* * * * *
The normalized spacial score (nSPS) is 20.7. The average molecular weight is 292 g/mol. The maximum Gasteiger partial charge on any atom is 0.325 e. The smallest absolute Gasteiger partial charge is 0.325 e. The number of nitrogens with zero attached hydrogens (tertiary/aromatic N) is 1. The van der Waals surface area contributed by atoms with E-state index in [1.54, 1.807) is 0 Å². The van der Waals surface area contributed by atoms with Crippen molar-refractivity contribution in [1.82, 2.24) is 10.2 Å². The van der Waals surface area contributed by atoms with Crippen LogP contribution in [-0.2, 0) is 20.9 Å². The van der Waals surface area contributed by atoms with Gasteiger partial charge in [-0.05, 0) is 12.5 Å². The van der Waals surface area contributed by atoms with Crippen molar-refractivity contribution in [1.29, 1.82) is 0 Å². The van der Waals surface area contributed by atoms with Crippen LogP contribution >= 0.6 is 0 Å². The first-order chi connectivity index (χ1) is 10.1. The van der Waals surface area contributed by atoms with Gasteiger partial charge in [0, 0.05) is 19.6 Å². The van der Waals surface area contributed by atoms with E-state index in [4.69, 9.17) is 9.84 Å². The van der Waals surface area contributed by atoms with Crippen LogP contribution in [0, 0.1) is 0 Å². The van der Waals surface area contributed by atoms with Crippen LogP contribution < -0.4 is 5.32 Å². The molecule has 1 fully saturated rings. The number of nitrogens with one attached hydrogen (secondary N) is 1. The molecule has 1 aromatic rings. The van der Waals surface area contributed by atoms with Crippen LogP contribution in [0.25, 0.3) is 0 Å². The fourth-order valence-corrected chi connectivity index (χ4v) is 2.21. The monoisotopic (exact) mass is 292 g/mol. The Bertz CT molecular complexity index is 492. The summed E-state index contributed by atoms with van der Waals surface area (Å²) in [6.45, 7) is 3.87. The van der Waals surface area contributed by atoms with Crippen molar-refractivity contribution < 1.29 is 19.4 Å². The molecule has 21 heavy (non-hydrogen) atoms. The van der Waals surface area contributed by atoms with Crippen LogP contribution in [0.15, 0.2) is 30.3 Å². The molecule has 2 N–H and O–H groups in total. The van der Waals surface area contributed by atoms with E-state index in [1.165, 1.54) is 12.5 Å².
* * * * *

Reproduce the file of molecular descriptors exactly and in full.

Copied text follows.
The normalized spacial score (nSPS) is 20.7. The average molecular weight is 292 g/mol. The maximum Gasteiger partial charge on any atom is 0.325 e. The smallest absolute Gasteiger partial charge is 0.325 e. The number of nitrogens with zero attached hydrogens (tertiary/aromatic N) is 1. The van der Waals surface area contributed by atoms with E-state index in [1.54, 1.807) is 0 Å². The van der Waals surface area contributed by atoms with Crippen molar-refractivity contribution in [1.82, 2.24) is 10.2 Å². The van der Waals surface area contributed by atoms with Crippen LogP contribution in [-0.2, 0) is 20.9 Å². The van der Waals surface area contributed by atoms with Gasteiger partial charge in [-0.05, 0) is 12.5 Å². The van der Waals surface area contributed by atoms with Crippen molar-refractivity contribution in [1.29, 1.82) is 0 Å². The van der Waals surface area contributed by atoms with Crippen LogP contribution >= 0.6 is 0 Å². The first-order chi connectivity index (χ1) is 10.1. The van der Waals surface area contributed by atoms with Gasteiger partial charge in [0, 0.05) is 19.6 Å². The van der Waals surface area contributed by atoms with E-state index in [4.69, 9.17) is 9.84 Å². The van der Waals surface area contributed by atoms with Crippen LogP contribution in [0, 0.1) is 0 Å². The van der Waals surface area contributed by atoms with Crippen LogP contribution < -0.4 is 5.32 Å². The molecule has 1 fully saturated rings. The number of nitrogens with one attached hydrogen (secondary N) is 1. The molecule has 1 aromatic rings. The van der Waals surface area contributed by atoms with Crippen LogP contribution in [0.25, 0.3) is 0 Å². The fourth-order valence-corrected chi connectivity index (χ4v) is 2.21. The monoisotopic (exact) mass is 292 g/mol. The Bertz CT molecular complexity index is 492. The summed E-state index contributed by atoms with van der Waals surface area (Å²) in [6.45, 7) is 3.87. The van der Waals surface area contributed by atoms with Crippen molar-refractivity contribution < 1.29 is 19.4 Å². The molecule has 21 heavy (non-hydrogen) atoms. The van der Waals surface area contributed by atoms with Crippen LogP contribution in [0.15, 0.2) is 30.3 Å². The molecule has 2 N–H and O–H groups in total. The van der Waals surface area contributed by atoms with E-state index in [1.165, 1.54) is 12.5 Å².